Fixer-Upper Mortgage Options and What to Know Before You Buy

Have you ever considered buying a fixer-upper and wondered about its benefits or what fixer-upper mortgage options look like? 

There are some major differences when it comes to buying a fixer-upper versus a move-in-ready home. A home that could use a little extra work could be affordable for buyers on a budget. However, there are a few things to consider before you purchase a fixer-upper home.

Currently, Seattle sits at number 3 among the hottest housing markets in the U.S. This means buyers searching in the home of the Space Needle are under much more pressure than in years past to find a home that fits their needs. 

Some buyers are fortunate enough to afford substantial down payments in the booming housing market. But for those who aren’t concerned about purchasing the latest and greatest house model, fixer-upper homes can be an option.

You Could Get More for Your Money in the Long Run

You’re not alone in your want for a home that you could buy to renovate. According to a survey from, “60% of home shoppers said they were open to a house that needs renovations.”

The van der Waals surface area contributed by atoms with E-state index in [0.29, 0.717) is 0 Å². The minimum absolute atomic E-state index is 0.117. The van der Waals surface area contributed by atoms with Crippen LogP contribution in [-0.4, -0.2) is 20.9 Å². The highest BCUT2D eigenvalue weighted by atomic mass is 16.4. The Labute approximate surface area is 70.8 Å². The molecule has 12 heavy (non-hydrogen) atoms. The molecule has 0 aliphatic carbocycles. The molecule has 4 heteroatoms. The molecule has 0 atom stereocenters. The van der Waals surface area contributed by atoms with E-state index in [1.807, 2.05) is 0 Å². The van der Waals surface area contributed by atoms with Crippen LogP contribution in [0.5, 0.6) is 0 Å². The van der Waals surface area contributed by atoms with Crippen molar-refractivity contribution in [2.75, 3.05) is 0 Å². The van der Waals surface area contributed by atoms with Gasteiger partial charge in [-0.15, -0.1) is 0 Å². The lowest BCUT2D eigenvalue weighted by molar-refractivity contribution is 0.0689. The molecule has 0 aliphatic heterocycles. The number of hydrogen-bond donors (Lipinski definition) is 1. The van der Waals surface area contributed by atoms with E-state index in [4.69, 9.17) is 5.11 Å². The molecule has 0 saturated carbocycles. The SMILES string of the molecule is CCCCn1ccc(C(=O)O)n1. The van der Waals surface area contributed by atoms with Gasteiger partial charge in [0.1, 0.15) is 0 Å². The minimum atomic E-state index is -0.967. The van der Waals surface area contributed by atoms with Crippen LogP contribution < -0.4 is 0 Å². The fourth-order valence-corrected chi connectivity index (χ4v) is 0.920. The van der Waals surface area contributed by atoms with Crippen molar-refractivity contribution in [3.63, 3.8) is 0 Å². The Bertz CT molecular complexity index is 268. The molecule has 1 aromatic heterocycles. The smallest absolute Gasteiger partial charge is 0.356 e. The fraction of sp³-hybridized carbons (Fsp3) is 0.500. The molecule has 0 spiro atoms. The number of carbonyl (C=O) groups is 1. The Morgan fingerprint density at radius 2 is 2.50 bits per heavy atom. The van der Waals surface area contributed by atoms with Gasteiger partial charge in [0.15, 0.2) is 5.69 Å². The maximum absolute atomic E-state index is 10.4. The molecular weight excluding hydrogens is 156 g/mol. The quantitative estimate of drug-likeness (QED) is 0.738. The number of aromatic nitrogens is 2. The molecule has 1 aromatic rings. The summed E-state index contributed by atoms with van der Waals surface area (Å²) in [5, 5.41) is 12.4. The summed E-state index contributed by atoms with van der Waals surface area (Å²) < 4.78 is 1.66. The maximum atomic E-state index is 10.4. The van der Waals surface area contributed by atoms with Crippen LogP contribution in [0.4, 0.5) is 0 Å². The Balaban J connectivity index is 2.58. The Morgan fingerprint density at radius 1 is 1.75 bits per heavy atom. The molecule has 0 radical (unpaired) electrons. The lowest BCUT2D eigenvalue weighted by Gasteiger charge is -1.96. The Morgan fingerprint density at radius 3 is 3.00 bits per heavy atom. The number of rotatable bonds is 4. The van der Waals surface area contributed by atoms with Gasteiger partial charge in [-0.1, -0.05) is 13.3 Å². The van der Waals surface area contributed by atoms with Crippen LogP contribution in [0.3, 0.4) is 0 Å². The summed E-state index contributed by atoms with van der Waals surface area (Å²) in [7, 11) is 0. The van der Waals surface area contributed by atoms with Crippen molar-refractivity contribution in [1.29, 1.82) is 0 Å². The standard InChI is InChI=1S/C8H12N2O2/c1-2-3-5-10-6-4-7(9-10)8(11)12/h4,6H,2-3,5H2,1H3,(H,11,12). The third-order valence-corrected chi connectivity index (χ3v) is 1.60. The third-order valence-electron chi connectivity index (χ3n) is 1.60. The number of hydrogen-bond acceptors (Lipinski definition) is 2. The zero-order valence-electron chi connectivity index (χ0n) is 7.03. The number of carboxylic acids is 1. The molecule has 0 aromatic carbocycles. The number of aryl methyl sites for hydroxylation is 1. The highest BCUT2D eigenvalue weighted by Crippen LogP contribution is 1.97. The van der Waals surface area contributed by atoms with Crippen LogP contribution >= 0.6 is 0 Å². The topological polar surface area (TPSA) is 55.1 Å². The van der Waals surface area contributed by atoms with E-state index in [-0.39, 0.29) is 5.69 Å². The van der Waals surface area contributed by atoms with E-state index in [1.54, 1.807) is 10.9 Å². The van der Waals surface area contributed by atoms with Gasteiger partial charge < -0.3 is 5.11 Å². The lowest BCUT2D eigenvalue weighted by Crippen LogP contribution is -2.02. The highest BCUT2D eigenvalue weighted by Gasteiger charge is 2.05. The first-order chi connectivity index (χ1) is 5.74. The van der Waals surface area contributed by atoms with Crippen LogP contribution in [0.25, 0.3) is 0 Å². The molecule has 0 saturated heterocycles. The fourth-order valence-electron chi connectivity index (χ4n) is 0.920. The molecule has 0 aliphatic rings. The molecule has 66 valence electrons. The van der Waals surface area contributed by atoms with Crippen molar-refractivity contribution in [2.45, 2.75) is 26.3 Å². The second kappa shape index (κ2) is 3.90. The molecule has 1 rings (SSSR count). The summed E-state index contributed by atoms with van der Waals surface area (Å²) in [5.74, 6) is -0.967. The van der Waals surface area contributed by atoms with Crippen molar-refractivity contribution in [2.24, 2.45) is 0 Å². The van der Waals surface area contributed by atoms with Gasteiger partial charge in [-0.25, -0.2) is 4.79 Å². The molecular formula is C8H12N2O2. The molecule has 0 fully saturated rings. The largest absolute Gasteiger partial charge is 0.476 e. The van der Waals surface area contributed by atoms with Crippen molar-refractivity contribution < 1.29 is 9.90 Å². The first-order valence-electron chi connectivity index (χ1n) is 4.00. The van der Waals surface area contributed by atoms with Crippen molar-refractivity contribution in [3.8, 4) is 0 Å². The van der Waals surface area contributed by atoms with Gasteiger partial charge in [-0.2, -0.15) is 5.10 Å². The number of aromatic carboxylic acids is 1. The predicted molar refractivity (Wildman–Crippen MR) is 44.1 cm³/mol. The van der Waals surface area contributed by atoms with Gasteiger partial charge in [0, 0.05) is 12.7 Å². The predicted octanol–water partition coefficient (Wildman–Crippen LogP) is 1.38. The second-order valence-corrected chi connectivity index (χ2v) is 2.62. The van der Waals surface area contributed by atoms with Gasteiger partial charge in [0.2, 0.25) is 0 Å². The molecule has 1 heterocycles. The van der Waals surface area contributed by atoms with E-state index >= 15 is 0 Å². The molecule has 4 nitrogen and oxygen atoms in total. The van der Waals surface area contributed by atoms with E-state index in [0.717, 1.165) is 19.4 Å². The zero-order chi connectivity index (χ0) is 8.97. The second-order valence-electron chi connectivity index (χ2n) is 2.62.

By opening yourself up to buying a fixer-upper home, you’re more likely to find homes within a reasonable budget. Due to the amount of work done, age of the home, or overall condition, a sale might be in sight.

There could be some tax benefits to buying a fixer-upper home as well. For example, you may owe fewer property taxes because of the lower price of the home. You may even have additional saving opportunities if you improve the property’s value over time with renovations.

Then, you’d likely see your home appreciate over time. Whenever you decide to sell your home, it will be worth a good amount more than when you bought it.

[Related: Seven Reasons Why Homes in Hot Markets Don’t Sell Right Away]

There’s More Flexibility When Renovating Your Own Home

Unlike a new home built for a general buyer, you can decide exactly what you’d like to see in your home. That could mean replacing old linoleum floors with gorgeous hardwood. Or tearing down an entire bathroom to rebuild it into a marble sanctuary. The decisions are your own.